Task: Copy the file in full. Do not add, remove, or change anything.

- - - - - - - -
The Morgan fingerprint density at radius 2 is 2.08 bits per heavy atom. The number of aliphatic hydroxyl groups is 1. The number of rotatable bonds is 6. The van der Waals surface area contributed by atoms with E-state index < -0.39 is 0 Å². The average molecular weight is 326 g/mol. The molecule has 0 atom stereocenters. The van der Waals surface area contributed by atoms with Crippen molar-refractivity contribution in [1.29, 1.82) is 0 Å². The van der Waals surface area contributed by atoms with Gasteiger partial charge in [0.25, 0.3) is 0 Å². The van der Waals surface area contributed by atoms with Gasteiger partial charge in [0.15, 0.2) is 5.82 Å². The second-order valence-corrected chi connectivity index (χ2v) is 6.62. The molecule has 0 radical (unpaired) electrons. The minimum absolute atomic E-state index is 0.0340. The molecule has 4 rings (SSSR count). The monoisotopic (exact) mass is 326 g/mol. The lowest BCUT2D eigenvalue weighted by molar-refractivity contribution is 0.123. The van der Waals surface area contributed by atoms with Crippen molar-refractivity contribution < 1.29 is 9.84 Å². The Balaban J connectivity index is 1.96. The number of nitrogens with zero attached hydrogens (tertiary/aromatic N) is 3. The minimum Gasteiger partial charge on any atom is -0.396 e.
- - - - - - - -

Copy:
The Morgan fingerprint density at radius 2 is 2.08 bits per heavy atom. The number of aliphatic hydroxyl groups is 1. The number of rotatable bonds is 6. The van der Waals surface area contributed by atoms with E-state index < -0.39 is 0 Å². The average molecular weight is 326 g/mol. The molecule has 0 atom stereocenters. The van der Waals surface area contributed by atoms with Crippen molar-refractivity contribution in [1.29, 1.82) is 0 Å². The van der Waals surface area contributed by atoms with Gasteiger partial charge in [0.25, 0.3) is 0 Å². The van der Waals surface area contributed by atoms with Gasteiger partial charge in [0.15, 0.2) is 5.82 Å². The second-order valence-corrected chi connectivity index (χ2v) is 6.62. The molecule has 0 radical (unpaired) electrons. The minimum absolute atomic E-state index is 0.0340. The molecule has 4 rings (SSSR count). The monoisotopic (exact) mass is 326 g/mol. The lowest BCUT2D eigenvalue weighted by molar-refractivity contribution is 0.123. The van der Waals surface area contributed by atoms with Crippen molar-refractivity contribution < 1.29 is 9.84 Å². The Balaban J connectivity index is 1.96. The number of nitrogens with zero attached hydrogens (tertiary/aromatic N) is 3. The minimum Gasteiger partial charge on any atom is -0.396 e.